Dumb and DumberNicholas Carr warns us in his essay; Automation is Making Us Dumb by saying that artificial intelligence is among us by attempting to scare his readers with a long list of humanistic type qualities that robots now possess.
By using real-life examples of how technology is changing the way previous skill requiring jobs are being taken over by machines. Car exemplifies that instead of artificial intelligence lifting humanity up into the new age they are instead leaving people dumbed down and in the dust. Taking the reader back to the beginning, he tells of factory history and how technology had a very positive impact in the production rate of factory-made goods, along with “relieving factory hands of routine chores”(Carr 393). Carr does acknowledge many times throughout that, not all technology is dangerous, he gives credit where credit is due when talking about the number of human errors that prevented and the lives that technology has saved. He argues that technology can be a great tool that people use to better their everyday lives, however, if the technology is implemented into every nook and cranny of our lives, there could be consequences to how the human mind copes with the new way of life. Technology is an excellent tool that simplifies the risky job of flying a plane, helps to remove human error in the medical field and improving our infrastructure together humans and technology can pair together and become an unstoppable force.
Carr avoids the paradox that gadgets are apparently making humans dumber but are being made by smart engineers and scientists. Carr moves on to try to worry his readers by reminding them that “Computers now handle most flight operations between take-off and landing” (Carr 394) I agree with Carr with the idea that if any skill goes unused with will become rusty to for its user. However, I disagree that a rusty pilot is less-skilled or worse “dumb.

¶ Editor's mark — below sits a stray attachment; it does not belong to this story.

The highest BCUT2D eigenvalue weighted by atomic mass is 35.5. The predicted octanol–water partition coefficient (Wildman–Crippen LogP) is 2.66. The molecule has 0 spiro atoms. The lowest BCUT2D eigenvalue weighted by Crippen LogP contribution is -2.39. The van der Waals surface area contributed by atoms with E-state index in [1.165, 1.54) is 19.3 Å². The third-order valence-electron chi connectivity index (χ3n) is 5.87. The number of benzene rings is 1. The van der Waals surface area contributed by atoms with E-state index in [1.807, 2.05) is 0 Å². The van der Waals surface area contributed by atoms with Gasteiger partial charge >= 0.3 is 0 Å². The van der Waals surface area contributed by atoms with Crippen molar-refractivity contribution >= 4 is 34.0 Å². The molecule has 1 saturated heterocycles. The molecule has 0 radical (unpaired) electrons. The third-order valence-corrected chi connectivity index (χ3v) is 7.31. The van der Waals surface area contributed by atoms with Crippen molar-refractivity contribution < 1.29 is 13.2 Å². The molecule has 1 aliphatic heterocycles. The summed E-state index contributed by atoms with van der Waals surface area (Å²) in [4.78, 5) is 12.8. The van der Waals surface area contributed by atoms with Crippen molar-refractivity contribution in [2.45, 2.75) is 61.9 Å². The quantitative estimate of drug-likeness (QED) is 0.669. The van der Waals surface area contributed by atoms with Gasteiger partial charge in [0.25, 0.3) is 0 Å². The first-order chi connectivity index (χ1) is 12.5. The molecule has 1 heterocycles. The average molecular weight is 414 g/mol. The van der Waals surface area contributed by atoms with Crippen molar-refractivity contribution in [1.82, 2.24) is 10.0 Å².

” Autopilot has been coded to take care of 100% of all possible situations that can be called upon the moment a situation were to occur without having to include human reaction time which could mean the difference between life and death. Only the very best of pilots keep their skills razor sharp and those are our Air Force jet pilots that are operating jets that range from 100 million-2.4 billion(Luce), it’s cute to think that your average Delta Joe is going to be as keen as our military.
Carr gives convincing statistics for when there was apparently mistakes with the autopilot automation “2009 crashes of Continental Flight 3407 in Buffalo and Air France Flight 447 in the Atlantic Ocean…”(Carr 394). However, it ended up that the only major issue was not how “rusty” the pilots were but how they worked with the autopilot systems. An area that has been hit equally as hard as the aviation industry is the medical field.
Everything about medicine is more advanced with the help of technology than it was even five years ago, doctors always strive to be on the cutting edge of research to better aid their patients. Carr hates the idea of technology having anything to do with making diagnoses instead of doctors. “Examined the misdiagnosis…they argue that the digital templates used by the hospital….helped induce a kind of tunnel vision” (Carr 395).